Published: 17:46, 20 October 2020
| Updated: 19:23, 20 October 2020
It's not too late to take part in a tour of a world garden from the comfort of your own home.
Plant hunter Tom Hart Dyke is taking visitors on a virtual trip around the grounds at Lullingstone Castle in Eynsford, near Dartford.
The author and horticulturist will be sharing a potted history of growing up on site, his time spent hostage in Columbia searching for wild orchids and fulfilling his dream of creating the World Garden.
The event is being organised by the charity Hospices of Hope as part of its free virtual schedule covering a range of topics, from global concerts with world-class musicians to spa days, cookery classes and cider and beer tastings with field experts.
It was first aired earlier this month and is being made available until the end of next week.
Tom is the son and heir of Guy and Sarah Hart Dyke at the family seat of Lullingstone Castle where his creation, the World Garden of Plants is found within a two-acre Tudor and Victorian walled area.
The plant hunter hit the headlines at the turn of the Millennium when, aged 24, he was kidnapped while trekking through the Colombian rainforest by guerrillas.
He had been searching for one of the world's rarest orchids to name after his beloved Gran Mary Hart Dyke.
To cope with the major trauma during captivity he mentally planned his dream of creating the World Garden.
Unexpectedly released by his captors after 10 months, Tom returned to the UK where he set about realising his vision.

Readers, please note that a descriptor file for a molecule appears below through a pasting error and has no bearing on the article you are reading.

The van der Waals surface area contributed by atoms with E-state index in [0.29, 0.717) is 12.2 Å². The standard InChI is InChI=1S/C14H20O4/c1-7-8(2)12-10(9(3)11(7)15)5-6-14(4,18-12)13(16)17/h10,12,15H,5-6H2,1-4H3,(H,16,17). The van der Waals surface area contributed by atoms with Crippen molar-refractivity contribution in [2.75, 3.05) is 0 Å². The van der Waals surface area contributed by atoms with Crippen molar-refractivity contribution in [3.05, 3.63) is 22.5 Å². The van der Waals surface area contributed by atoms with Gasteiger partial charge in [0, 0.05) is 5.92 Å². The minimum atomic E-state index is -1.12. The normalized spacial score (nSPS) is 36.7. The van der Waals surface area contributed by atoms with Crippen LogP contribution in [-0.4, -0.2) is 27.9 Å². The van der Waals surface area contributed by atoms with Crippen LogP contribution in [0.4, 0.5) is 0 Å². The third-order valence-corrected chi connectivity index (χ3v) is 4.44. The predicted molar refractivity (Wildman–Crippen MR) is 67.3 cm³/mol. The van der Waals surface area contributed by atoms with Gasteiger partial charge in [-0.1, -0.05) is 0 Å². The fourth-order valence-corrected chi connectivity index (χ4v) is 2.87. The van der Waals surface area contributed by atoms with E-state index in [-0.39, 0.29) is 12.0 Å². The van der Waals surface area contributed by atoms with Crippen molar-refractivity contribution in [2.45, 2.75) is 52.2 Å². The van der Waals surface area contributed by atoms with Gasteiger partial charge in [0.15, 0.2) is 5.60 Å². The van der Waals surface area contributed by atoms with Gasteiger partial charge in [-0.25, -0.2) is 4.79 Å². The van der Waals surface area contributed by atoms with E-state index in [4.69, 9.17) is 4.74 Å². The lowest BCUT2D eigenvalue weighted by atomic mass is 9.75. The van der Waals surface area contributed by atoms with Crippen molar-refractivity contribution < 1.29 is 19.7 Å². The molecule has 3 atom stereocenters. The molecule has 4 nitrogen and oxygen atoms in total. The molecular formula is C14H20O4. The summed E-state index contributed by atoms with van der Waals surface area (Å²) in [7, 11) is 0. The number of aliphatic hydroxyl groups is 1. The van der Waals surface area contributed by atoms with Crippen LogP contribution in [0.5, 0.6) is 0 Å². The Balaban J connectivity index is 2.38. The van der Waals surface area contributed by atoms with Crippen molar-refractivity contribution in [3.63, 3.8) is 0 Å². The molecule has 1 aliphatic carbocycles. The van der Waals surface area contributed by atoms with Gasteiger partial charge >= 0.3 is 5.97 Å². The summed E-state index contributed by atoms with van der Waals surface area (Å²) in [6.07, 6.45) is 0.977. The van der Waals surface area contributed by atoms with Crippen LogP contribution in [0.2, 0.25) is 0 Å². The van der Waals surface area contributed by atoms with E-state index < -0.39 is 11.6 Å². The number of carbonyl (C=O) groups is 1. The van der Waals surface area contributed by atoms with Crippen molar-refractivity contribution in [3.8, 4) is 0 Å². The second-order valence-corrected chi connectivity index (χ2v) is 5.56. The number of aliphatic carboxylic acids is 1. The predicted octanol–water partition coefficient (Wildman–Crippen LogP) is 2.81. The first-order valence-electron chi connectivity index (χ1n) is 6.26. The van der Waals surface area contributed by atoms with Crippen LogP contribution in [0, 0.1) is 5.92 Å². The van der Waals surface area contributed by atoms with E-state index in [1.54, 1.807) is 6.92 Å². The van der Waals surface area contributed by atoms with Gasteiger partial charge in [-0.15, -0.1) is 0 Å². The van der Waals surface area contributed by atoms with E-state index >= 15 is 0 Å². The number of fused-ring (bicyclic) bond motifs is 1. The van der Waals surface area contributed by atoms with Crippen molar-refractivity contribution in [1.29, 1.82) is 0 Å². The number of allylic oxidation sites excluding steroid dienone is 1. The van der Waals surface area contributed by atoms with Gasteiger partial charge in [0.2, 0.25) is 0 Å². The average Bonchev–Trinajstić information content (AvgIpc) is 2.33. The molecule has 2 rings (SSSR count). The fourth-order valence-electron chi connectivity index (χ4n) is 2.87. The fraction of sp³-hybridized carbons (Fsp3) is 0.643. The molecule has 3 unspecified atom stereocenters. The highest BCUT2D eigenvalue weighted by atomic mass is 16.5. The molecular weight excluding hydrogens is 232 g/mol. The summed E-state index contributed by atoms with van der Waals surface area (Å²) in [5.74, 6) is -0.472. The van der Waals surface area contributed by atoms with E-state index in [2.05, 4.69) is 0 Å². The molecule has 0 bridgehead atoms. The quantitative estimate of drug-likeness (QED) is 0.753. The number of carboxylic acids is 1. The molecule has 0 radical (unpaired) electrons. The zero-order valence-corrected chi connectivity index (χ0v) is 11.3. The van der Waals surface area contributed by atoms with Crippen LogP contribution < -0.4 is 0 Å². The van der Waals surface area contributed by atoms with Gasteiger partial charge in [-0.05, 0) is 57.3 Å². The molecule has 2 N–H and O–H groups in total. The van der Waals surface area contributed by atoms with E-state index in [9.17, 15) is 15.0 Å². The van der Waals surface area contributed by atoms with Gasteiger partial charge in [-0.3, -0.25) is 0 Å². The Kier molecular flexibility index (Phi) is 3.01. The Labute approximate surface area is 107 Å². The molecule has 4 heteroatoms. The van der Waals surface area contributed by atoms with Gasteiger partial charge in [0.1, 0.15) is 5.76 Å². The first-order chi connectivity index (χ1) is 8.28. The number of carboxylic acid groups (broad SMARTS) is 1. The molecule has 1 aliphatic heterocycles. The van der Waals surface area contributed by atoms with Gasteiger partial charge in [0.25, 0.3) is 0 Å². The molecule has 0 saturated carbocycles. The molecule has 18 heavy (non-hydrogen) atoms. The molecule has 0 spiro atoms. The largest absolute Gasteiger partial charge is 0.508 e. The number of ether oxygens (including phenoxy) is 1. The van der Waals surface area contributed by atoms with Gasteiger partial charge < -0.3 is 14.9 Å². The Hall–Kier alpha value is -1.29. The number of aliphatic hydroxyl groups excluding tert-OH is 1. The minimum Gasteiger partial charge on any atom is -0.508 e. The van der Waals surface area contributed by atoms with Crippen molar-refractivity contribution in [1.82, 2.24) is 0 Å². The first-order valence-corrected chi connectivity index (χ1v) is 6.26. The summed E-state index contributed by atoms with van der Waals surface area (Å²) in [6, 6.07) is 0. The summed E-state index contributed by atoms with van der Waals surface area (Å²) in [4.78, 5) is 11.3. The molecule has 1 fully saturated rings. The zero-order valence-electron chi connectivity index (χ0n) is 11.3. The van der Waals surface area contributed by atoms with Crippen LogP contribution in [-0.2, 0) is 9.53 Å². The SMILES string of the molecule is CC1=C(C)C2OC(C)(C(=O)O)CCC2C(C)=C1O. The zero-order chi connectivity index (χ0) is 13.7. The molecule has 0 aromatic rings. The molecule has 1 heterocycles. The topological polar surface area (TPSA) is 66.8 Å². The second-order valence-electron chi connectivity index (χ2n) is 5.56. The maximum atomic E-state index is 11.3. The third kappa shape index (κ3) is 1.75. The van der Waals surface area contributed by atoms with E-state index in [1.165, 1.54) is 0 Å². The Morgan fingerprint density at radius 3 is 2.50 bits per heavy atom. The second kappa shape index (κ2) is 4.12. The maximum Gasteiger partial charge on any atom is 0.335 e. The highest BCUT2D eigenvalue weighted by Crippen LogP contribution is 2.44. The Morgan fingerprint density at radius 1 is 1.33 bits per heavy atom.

One acre contains the World Garden laid out as a miniature map of the world and contains plants collected from his trips around the globe.
To take part in a virtual tour hosted by Tom all you need to do is to register your interest to attend by going to the Hospices of Hope’s website and the charity will send registrants the Zoom details.
There is no charge for this event, but participants are encouraged to donate as a token of their appreciation.
Donations will be supporting the Hospice of Hope's vital charity work in Romania, Serbia, Moldova and Albania where it is funding medical teams, medical supplies, in-house patient care, day clinics and home visits for chronically-ill children and adults.
Anna Perolls, deputy chief executive officer of Hospices of Hope, said: “We are so grateful to Tom for giving up his time to help us provide hospice care to seriously ill adults and children.
"If you watched his video and want to see the World Garden itself, it is open until the end of October.”
Further information and enquiries about registering for the tour are available here.
The World Garden will be open to visitors until the end of October and opening times can be found here.